The archaeological record is made up of the materials that can be seen by the naked eye, and the materials that can only be “seen” with the help of instrumentation (the microarchaeological record). In this course we will discuss diverse aspects of the microarchaeological record, including the methods used to carry out on-site microarchaeological research (including a short field trip). We will focus on the more common material components (bones, teeth, flint, plant remains, the products of pyrotechnology including plaster and metals), as well as the sediments in which the archaeological materials are buried. We will also discuss the changes that take place over time during burial (diagenesis).
The course is designed primarily for archaeological science students at the Weizmann Institute and elsewhere, but can also be an enriching experience for students at the Weizmann Institute from any of the major disciplines.
- Introduction: what is archaeology, the archaeological record, microarchaeology, chronology and diagenesis. How to extract the signals from the noise of time.
- Microarchaeology – the Toolkit. Methods widely used (such as FTIR, optical microscopy, XRF) and some underlying processes that influence the state of preservation of the archaeological record.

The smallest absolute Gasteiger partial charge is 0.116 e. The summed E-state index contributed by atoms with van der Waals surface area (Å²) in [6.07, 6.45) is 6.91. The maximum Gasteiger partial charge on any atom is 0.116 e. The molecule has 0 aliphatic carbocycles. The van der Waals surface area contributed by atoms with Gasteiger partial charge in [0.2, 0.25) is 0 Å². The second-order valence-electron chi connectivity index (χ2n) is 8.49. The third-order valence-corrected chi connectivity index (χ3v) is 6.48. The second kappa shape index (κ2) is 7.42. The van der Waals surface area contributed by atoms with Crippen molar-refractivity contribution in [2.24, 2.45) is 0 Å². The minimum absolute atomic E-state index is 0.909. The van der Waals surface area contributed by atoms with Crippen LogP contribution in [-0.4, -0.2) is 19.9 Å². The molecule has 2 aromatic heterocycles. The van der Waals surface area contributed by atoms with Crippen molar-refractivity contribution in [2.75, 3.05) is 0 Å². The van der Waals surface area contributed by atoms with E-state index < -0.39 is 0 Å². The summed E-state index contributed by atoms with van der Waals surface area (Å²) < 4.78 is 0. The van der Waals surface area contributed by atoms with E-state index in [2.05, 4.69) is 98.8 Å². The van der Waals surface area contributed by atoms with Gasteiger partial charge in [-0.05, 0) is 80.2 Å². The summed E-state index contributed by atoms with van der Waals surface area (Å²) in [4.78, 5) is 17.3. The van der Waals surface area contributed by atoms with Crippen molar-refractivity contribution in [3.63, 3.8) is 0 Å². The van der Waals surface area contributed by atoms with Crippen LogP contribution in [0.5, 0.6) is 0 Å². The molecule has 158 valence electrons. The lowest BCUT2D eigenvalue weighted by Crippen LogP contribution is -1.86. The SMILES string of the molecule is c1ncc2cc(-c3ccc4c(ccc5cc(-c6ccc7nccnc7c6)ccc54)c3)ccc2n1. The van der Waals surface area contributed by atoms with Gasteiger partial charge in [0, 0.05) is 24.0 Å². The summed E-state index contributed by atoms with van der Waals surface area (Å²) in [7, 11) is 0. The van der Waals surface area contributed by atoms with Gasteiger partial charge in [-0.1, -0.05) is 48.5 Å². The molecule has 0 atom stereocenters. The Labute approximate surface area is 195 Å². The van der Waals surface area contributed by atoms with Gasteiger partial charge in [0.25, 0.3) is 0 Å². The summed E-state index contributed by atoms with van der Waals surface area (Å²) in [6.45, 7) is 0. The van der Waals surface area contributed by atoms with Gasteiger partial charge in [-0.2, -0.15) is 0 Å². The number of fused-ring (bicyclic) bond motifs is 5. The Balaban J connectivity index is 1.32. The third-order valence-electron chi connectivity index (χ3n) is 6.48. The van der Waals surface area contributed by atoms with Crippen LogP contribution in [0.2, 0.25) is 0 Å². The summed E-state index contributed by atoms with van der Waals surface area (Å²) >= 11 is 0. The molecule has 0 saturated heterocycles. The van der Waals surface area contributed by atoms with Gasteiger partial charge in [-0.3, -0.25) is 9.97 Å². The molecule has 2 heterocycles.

- Chronology – the time dimension. Different methods for dating (especially radiocarbon dating), the timeline of major events in the archaeological record and the integrated approach to the research field of chronology.
- Important Materials in the Archaeological Record
- Bones and teeth: structure, function and preservation
- Plant remains (wood charcoal, charred seeds, pollen, phytoliths, starch, the dendrochronological record)
- Flint - the most common material used for tool making in prehistory.
- Products of pyrotechnology (fuel types, ash and charred remains, plaster, ceramics).
- Reconstructing paleochemistry using minerals, rocks and authigenic minerals.
- The biomolecular record (ancient DNA, proteins and small molecules)
- Case Studies In:
- Ancient technologies
- Ancient biomolecules
- One day field trip: operate a field lab at an archaeological excavation.